The third patient (Figure 4C) initially received treatment with bevacizumab plus FOLFORI. The patient showed a partial response 3 months later, and both the serum CEA level and cfDNA levels dropped. The patient exhibited disease progression 9 months after treatment. Both the serum CEA and cfDNA levels were elevated at that time. The chemotherapy regimen was changed to aflibercept plus FOLFOX, and the patient subsequently showed stable disease; both the serum CEA and cfDNA levels dropped again. However, the disease progressed 6 months after the chemotherapy regimen was changed, and the serum CEA level and cfDNA levels increased again. The treatment regimen was then changed to regorafenib. The patient died within 2 months after disease progression.

The fourth patient (Figure 4D) also received bevacizumab and FOLFIRI after diagnosis and exhibited a partial response after 2 months of treatment. The patient received metastatic liver tumor resection at 5 months after treatment. The patient showed stable disease without tumor recurrence for 11 months, followed by disease progression. As shown in Figure 4D, the levels of both CEA and cfDNA decreased after 3 months of treatment. The cfDNA level dramatically increased after disease progression; however, the CEA level remained within normal limits even with disease progression.

The fifth patient (Figure 4E) received palliative primary tumor resection initially followed by systemic chemotherapy with bevacizumab plus FOLFIRI and exhibited stable disease 3 months later. The patient had progressive lung metastasis at 9 months after diagnosis. The regimen was shifted to bevacizumabe plus XELOX, and the patient exhibited stable disease again 3 months later. The patient received lung metastasectomy at 15 months after diagnosis and showed disease progression 2 months later. As shown in Figure 4E, the cfDNA level was increased at 6 months after diagnosis, which was before clinical disease progression was observed.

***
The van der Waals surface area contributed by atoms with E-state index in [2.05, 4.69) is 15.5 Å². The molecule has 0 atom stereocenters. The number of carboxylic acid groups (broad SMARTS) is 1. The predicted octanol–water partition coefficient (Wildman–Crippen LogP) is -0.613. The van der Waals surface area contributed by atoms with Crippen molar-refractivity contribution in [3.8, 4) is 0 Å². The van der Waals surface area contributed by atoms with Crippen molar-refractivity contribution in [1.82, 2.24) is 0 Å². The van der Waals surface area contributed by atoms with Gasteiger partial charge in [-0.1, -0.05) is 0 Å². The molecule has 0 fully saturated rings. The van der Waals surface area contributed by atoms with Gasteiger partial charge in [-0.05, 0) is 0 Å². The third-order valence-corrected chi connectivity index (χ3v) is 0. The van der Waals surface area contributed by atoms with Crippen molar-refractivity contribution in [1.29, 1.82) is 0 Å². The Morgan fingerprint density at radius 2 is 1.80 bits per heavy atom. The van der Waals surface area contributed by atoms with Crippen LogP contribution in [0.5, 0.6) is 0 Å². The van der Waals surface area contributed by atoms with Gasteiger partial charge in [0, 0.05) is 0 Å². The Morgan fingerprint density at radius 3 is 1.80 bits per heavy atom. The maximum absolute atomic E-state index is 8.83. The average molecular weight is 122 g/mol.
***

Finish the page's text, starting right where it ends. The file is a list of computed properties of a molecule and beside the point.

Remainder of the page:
The sixth patient (Figure 4F) received systemic chemotherapy with bevacizumab plus FOLFIRI and exhibited disease progression 3 months later; both the serum CEA and cfDNA levels were elevated. The regimen was then shifted to FOLFOX, and the cfDNA level decreased, but the serum CEA level increased. Subsequently, the patient exhibited disease progression, and both the serum CEA level and cfDNA levels increased. Finally, the patient died of cancer 13 months after the initial treatment.

The seventh patient (Figure 4G) received treatment with bevacizumab plus FOLFORI. The patient exhibited a partial response with liver tumor shrinkage 3 months later; the serum CEA level decreased, but the cfDNA level increased. The patient underwent liver resection 3 months after the partial response and both the serum CEA level and cfDNA levels dropped. The patient remained in a condition of stable disease for 6 months and then exhibited disease progression; during this period, the cfDNA level was more prominently elevated than the serum CEA level.


As confirmed by ROC curve analyses, our results showed that the cfDNA levels in patients with different types of GI tract cancer were significantly higher than those of the healthy individuals and could be used to distinguish between the healthy individuals and each cancer stage. There was a trend of elevated cfDNA levels in gastric cancer patients with tumor recurrence after surgery. Dynamic changes in the cfDNA levels were also observed in colorectal cancer patients receiving curative surgical resection and in metastatic colorectal patients receiving chemotherapy and surgery.

Our results demonstrated that the cfDNA level was significantly higher in patients with GI tract cancer than in healthy individuals. The cfDNA level could be a useful biomarker for distinguishing cancer patients from healthy individuals. Furthermore, the ROC curves also confirmed that the cfDNA level could be a useful biomarker to distinguish normal GI tract tissue from that of each stage of GI tract cancer. As a result, the cfDNA level has potential as a biomarker in GI cancer detection.

Elevation of cfDNA level has been reported in benign disease. For examples, patients with endometriosis have been reported to have significantly higher plasma concentrations of cfDNA than those without endometriosis [14]. In breast lesions, cfDNA levels were higher in cases of benign and malignant breast lesions compared with healthy controls, and the cfDNA levels were higher in patients with malignant breast disease than in either patients with benign disease or healthy controls [15]. Interestingly, our results demonstrated that cfDNA levels were significantly higher in GI malignancies, followed by carcinoma in situ and then healthy controls. These findings suggest that the cfDNA level is correlated with the progression of carcinogenesis in GI tract disease.